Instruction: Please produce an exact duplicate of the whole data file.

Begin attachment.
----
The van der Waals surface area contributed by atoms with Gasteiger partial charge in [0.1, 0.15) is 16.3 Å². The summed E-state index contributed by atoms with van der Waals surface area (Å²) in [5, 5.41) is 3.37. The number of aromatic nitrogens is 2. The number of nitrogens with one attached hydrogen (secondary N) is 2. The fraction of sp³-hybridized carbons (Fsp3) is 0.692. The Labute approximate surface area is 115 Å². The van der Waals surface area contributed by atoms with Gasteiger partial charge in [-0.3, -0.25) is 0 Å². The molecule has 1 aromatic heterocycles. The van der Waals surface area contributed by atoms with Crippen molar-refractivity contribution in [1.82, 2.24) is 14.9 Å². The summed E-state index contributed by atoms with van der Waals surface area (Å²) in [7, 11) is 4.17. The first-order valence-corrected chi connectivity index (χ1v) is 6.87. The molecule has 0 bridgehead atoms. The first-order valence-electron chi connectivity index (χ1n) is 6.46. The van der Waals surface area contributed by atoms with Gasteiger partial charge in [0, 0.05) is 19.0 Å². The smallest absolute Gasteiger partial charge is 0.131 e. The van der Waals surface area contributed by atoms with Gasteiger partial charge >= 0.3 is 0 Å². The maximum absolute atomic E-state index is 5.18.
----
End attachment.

The van der Waals surface area contributed by atoms with Gasteiger partial charge in [0.1, 0.15) is 16.3 Å². The summed E-state index contributed by atoms with van der Waals surface area (Å²) in [5, 5.41) is 3.37. The number of aromatic nitrogens is 2. The number of nitrogens with one attached hydrogen (secondary N) is 2. The fraction of sp³-hybridized carbons (Fsp3) is 0.692. The Labute approximate surface area is 115 Å². The van der Waals surface area contributed by atoms with Gasteiger partial charge in [-0.3, -0.25) is 0 Å². The molecule has 1 aromatic heterocycles. The van der Waals surface area contributed by atoms with Crippen molar-refractivity contribution in [1.82, 2.24) is 14.9 Å². The summed E-state index contributed by atoms with van der Waals surface area (Å²) in [7, 11) is 4.17. The first-order valence-corrected chi connectivity index (χ1v) is 6.87. The molecule has 0 bridgehead atoms. The first-order valence-electron chi connectivity index (χ1n) is 6.46. The van der Waals surface area contributed by atoms with Gasteiger partial charge in [0, 0.05) is 19.0 Å². The smallest absolute Gasteiger partial charge is 0.131 e. The van der Waals surface area contributed by atoms with Gasteiger partial charge >= 0.3 is 0 Å². The maximum absolute atomic E-state index is 5.18.